A decade of Western aid in Afghanistan – mission unsustainable?

Mohammad Hussain poses for a picture inside his grape farm in Parwan province December 13, 2014. CREDIT: REUTERS/MOHAMMAD ISMAIL

(Reuters) – Afghanistan has new roads, sections of which many deem too dangerous to use. It has a turbine to fill electricity needs that remains in pieces. Sixteen transport planes given to the Air Force were scrapped having barely flown.

Afghan farmer Mohammad Malik stands outside his grape pitfall which was build by USAID project in ParwanAfghan farmer Mohammad Malik stands outside his grape pitfall which was build by the U.S. Agency for International Development (USAID) project in Parwan province December 13, 2014.

International aid has been the mainstay of the Afghan economy since the Taliban were ousted in 2001, and donors, chiefly the United States, have plenty to show for tens of billions of dollars they poured into the war-ravaged nation.

Yet for all the success of cities rising from the rubble and boys and girls flocking to schools, there are frequent examples of aid poorly spent, with little regard for the long term viability of projects once money taps are turned off.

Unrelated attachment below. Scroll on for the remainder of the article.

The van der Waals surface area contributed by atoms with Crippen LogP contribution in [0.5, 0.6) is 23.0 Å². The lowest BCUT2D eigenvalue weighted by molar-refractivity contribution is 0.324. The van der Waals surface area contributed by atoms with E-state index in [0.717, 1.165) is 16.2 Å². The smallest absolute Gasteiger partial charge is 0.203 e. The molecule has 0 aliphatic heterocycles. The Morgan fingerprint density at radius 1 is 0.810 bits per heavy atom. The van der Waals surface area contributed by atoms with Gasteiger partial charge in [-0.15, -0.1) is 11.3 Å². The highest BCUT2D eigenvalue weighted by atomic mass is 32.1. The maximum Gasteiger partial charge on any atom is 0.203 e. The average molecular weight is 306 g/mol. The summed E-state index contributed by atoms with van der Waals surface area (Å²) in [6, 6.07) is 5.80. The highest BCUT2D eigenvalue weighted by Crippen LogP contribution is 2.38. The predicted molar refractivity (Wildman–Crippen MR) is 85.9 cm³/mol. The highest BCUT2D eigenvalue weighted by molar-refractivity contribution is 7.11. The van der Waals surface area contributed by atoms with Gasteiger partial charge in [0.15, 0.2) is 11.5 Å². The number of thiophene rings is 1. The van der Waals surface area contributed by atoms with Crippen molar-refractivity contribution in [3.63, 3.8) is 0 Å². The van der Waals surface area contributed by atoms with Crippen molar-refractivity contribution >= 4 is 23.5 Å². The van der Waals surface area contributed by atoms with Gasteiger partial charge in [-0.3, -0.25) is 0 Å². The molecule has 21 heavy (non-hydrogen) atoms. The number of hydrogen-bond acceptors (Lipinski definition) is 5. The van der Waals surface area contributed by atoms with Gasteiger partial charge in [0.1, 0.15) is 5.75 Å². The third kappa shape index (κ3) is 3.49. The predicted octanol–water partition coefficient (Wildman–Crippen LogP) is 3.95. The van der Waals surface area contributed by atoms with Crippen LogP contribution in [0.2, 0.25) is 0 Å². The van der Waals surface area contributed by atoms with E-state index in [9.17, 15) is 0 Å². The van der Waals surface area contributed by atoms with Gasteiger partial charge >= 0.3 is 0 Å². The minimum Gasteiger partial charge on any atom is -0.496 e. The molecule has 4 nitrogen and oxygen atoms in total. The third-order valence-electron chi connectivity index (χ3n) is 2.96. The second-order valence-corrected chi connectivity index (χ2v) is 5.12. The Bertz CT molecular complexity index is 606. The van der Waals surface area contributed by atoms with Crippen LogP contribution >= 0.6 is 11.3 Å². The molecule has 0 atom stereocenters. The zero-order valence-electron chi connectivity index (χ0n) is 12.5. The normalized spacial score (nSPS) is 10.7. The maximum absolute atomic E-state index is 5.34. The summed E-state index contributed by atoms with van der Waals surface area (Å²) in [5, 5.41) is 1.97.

Take Mohammad Nasir, a farmer in his 70s who was recommended to Reuters by the U.S. Agency for International Development (USAID) as an example of its success in Afghanistan.

Nasir earns over three times the national average wage of around $650 a year, thanks largely to U.S. money that covered most of the cost of the concrete trellises on which his grapes grow near Kabul.

Yet once the USAID project finishes this month, even its contractor says the program may be unsustainable. USAID had hoped farmers would copy the expensive, built-to-last structures with local resources, but new techniques have yet to catch on.

“I don’t think it will be possible for them (farmers) to do it by themselves,” said Amanullah Sahak, regional coordinator for the Commercial Horticulture and Agricultural Marketing Program…


Why are Muslims so incompetent?  Inbreeding?  

And jeez, I wish they would stop calling so many boys ‘Mohammed’. It really makes it hard to try match the photos to the names.   Neither photo of a Mohammed appears to the Mohammed in the example.  (There are more pix at the link but I am out of time.)

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